Stuart, located in Martin County, is known as the Sailfish Capital of the World. Sitting on the most biodiverse estuary in the Northern Hemisphere, Martin County is home to 100 artificial reef systems and over 800 species of fish. Its climate, waterways, natural environment and opportunity for diverse catches make it a mecca for fishermen and nautical explorers year-round. An array of unique shops, fine restaurants, great golf courses and quiet beaches make a day ashore fun, too. Inshore, offshore, saltwater or fresh, head out for an adventure and reel in the memories.
Fish and Wildlife Conservation Commission (FWC) has launched Catch a Florida Memory saltwater angler recognition program.
The Catch a Florida Memory program recognizes anglers for their fishing skills and promotes the targeting of multiple species, thus decreasing fishing pressure on the most commonly sought-after species.
Anglers of all ages and skills can earn prizes, recognition and bragging rights while supporting marine fisheries conservation. Anglers submit photos to qualify for one of FWC’s three Saltwater Angler Recognition Programs. Whether you’ve caught a Saltwater Reel Big Fish, a Grand Slam or you’re crossing new species off your Saltwater Life List, there is a challenge for anglers of every level! Learn more at www.CatchaFloridaMemory.com.
Why is the snook fishing here so good? It has to do with a combination of factors – the warm climate (snook are like a big tropical fish on steroids); the brackish St. Lucie River Estuary, Florida’s largest true river south of where the St. Johns River goes to sea at Jacksonville, lined with red mangrove trees; the shallow waters of the Indian River Lagoon, where seagrass meadows offer habitat for juvenile snook; and a plentiful and diverse food supply.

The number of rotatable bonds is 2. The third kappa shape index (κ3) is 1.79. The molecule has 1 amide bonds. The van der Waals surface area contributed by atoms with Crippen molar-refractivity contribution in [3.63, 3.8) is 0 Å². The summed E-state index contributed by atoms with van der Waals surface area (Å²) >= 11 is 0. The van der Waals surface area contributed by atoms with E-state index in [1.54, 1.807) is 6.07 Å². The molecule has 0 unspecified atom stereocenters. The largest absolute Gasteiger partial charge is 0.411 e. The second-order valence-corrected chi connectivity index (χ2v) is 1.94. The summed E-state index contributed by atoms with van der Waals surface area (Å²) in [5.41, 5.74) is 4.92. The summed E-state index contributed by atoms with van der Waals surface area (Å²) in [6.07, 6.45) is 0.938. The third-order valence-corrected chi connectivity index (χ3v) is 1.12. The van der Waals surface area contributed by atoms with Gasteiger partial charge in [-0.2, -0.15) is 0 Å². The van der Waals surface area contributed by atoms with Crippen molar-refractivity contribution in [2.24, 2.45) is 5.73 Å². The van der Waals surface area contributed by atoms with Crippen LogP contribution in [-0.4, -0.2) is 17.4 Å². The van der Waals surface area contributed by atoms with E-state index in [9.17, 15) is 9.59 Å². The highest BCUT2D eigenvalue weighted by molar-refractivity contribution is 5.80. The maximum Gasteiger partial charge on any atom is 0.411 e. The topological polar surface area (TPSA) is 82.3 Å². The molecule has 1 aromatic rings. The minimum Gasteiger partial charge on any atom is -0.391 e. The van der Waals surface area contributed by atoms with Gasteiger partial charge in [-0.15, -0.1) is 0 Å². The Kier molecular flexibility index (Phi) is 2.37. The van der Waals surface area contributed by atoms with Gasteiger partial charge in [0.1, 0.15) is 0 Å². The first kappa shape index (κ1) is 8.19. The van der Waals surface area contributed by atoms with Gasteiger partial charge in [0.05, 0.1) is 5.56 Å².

It’s a well-known fact that Stuart and Martin County are often referred to in fishing circles as “The Sailfish Capital of the World.” What is lesser know, but just as true, is that this area of Florida’s Treasure Coast can also be called “Snook City” or “Kingfish Kountry” for the same reasons the sailfish has become a community icon.
When the winds whip around to the north and the ocean and river temperatures drop just a little bit, the winter visitors begin to arrive. Inshore, that means pompano, ladyfish, bluefish and spinner sharks. For those in the bigger boats that can handle the winter wave heights, sailfish become the main target.